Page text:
Fiction and Other Minds: Embodiment, Free Will, Queer Sexuality, and the Posthuman

This term’s Fiction and Other Minds seminar will be hosting Dr Charlotte Ross and Dr Matt Hayler to discuss the topic of Embodiment, Free Will, Queer Sexuality and the Posthuman.


‘Empathy, Phenomenology and the Queerly Misaligned Girl: A New Take on the Bildungsroman of the 1920s and 30s’
Dr Charlotte Ross, University of Birmingham

This talk, based on Ross's current research project, explores the ways in which French and Italian coming-of-age novels published in the 1920s and 30s, narrate the experiences of queer girls of growing up and emphatically not fitting in. Ross's corpus includes lesser known novels, which have been largely ignored by recent scholarship (although they were read at the time of publication). These novels avoided censorship but, she argues, offer decidedly queer discourses on girlhood. Drawing on Sara Ahmed's work on queer phenomenology and emotion, as well as ongoing discourses about empathy in relation to queer narratives, Ross explores some of the ways in which these novels articulate the sense of queer misalignment suffered by the protagonists, and how, nevertheless, they persisted.

‘Against a Simple I: Posthumanism's Inevitable Implications for Free Will
Dr Matt Hayler, University of Birmingham

Perceptions of free will and intentionality are typically dependent on a sovereign notion of the self and an expectation of our ability to perform as rational and responsible actors. Personal and social pressures, or medically recognised conditions, may be factored in as extenuating circumstances, but, largely, humans are meant to make choices of their own volition. Hayler argues, however, that a posthumanistic understanding of the self requires us to (re)ask questions about the freedom of our choices by more fully recognising human subjects’ entanglements with their own bodies (and its chemical and microbiotic flows and influences), other humans, our histories and memories, the grammars of our social and environmental architecture and norms, and so on through the vast number of factors which play into making us, the factors which shape our limitations and our potentials. Currently, posthumanist thinking ably brings out our interconnections with the world, but it also fails to face up to its own inevitable demands that we recognise our actions as emerging out of the networks of forces that we’re inescapably embedded within. This paper calls for posthumanist work to better address the implications of its revelations of the entangled human subject.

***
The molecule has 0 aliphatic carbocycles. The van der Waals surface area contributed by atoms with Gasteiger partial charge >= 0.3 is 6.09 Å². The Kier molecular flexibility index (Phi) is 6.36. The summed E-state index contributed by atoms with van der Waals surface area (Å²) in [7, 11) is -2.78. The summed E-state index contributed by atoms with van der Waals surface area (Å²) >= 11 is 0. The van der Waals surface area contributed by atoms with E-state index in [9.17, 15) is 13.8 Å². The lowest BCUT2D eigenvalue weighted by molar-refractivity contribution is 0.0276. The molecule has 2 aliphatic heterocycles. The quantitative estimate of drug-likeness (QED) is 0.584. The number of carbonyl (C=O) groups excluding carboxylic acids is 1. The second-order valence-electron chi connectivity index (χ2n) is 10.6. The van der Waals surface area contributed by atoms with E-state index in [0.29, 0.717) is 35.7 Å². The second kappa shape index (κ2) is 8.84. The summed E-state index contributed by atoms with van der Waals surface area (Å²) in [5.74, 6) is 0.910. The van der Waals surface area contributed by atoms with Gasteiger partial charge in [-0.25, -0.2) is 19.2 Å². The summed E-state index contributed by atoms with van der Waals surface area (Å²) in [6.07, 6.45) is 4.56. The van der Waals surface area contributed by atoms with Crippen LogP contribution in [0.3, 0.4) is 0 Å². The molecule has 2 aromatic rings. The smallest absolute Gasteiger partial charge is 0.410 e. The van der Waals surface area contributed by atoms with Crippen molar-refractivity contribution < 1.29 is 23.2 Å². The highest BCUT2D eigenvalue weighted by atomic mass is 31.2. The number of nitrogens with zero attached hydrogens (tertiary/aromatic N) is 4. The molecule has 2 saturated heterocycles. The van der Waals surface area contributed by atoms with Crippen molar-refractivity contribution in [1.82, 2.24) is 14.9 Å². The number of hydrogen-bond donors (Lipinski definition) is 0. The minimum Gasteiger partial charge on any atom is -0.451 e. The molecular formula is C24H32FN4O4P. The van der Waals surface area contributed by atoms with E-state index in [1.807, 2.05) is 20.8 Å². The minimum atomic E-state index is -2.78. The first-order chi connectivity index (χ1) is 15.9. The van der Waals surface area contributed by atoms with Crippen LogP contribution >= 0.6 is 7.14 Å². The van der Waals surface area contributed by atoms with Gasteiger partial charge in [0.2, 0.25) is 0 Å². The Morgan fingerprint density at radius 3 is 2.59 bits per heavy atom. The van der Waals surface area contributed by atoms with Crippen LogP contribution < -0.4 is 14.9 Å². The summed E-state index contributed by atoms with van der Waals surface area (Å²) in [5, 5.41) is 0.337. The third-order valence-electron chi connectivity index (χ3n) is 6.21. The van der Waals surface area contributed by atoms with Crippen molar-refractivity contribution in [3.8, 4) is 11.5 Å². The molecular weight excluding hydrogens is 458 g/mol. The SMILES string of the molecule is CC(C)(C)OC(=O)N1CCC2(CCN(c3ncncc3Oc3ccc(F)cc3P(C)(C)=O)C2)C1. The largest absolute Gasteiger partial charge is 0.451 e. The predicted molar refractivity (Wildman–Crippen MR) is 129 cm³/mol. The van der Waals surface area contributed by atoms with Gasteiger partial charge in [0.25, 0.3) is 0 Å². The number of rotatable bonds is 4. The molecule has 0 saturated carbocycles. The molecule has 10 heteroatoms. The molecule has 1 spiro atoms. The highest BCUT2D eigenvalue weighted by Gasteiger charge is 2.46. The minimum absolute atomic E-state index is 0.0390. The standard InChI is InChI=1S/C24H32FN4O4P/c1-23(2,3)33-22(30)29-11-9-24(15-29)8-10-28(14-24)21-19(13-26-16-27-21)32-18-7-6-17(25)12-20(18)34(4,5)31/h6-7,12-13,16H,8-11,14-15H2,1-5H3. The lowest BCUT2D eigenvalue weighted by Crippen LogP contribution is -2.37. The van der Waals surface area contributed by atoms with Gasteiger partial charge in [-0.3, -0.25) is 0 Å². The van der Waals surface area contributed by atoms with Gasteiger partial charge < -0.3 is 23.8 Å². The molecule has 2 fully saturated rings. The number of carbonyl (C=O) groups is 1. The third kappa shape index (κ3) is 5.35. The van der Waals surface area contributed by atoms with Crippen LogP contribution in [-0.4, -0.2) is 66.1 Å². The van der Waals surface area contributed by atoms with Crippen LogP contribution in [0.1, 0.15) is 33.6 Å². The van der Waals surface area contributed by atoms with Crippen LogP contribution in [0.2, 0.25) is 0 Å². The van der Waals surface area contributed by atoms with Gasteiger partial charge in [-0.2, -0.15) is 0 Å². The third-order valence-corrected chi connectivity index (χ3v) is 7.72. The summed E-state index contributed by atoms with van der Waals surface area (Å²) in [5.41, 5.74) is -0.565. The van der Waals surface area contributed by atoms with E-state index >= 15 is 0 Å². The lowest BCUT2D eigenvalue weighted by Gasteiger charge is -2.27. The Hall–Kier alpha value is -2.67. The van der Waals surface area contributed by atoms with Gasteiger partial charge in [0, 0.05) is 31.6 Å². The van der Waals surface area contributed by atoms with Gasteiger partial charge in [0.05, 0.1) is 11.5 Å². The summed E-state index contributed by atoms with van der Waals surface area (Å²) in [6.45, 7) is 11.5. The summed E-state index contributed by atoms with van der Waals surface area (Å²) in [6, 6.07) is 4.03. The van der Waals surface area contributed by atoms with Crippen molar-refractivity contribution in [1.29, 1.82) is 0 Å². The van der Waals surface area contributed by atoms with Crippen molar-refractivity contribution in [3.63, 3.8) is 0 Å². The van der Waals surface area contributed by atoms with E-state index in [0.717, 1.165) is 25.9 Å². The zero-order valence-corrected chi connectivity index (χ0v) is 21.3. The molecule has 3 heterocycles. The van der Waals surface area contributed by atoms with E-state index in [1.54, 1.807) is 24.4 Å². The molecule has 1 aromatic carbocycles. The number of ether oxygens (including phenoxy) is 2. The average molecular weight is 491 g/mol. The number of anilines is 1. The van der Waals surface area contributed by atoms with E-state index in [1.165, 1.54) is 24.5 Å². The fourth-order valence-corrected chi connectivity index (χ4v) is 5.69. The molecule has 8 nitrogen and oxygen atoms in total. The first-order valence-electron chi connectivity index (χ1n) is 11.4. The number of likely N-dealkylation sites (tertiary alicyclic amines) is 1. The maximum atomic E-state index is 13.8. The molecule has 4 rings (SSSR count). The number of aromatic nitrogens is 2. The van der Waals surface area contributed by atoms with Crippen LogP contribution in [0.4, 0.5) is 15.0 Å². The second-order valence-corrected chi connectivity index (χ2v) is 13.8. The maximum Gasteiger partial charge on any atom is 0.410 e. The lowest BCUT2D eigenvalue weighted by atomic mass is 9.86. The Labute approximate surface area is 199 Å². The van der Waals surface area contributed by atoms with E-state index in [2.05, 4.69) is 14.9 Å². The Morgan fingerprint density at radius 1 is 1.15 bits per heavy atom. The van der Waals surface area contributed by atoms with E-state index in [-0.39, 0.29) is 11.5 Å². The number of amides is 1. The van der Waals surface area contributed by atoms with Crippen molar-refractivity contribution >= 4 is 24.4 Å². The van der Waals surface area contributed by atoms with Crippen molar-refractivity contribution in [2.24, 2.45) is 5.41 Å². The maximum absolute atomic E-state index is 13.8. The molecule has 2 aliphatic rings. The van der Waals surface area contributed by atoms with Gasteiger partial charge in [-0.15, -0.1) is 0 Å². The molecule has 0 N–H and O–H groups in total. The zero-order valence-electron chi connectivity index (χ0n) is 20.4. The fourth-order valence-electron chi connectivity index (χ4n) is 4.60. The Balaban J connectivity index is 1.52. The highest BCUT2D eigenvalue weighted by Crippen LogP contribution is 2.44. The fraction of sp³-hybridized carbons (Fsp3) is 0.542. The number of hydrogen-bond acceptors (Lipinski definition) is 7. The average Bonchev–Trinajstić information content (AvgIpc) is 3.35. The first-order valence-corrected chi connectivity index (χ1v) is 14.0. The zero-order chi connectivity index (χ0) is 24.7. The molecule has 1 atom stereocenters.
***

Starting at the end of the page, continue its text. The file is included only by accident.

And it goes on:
The seminar is convened by Professor Ben Morgan ( Dr Naomi Rokotnitz (

As always, the talk will be followed by drinks for all attendees.


About the Seminar Series: The Fiction and Other Minds seminar series showcases current research in the Cognitive Humanities by hosting scholars working at the interface between literary studies, visual and performance art, phenomenology, philosophy, and the cognitive sciences. The seminars explore how features investigated by the cognitive sciences can be tested and expanded across different cultural contexts, media, and artistic genres. In particular, we explore how literary texts often challenge and differentiate theoretical insights—especially through their attention to the culturally situated aspects of cognition—and how cognitively informed approaches to literature can deepen our understanding of the embodied and affective processes that underpin meaning-making, including literary reading. For more information, please see the Fiction and Other Minds research strand page.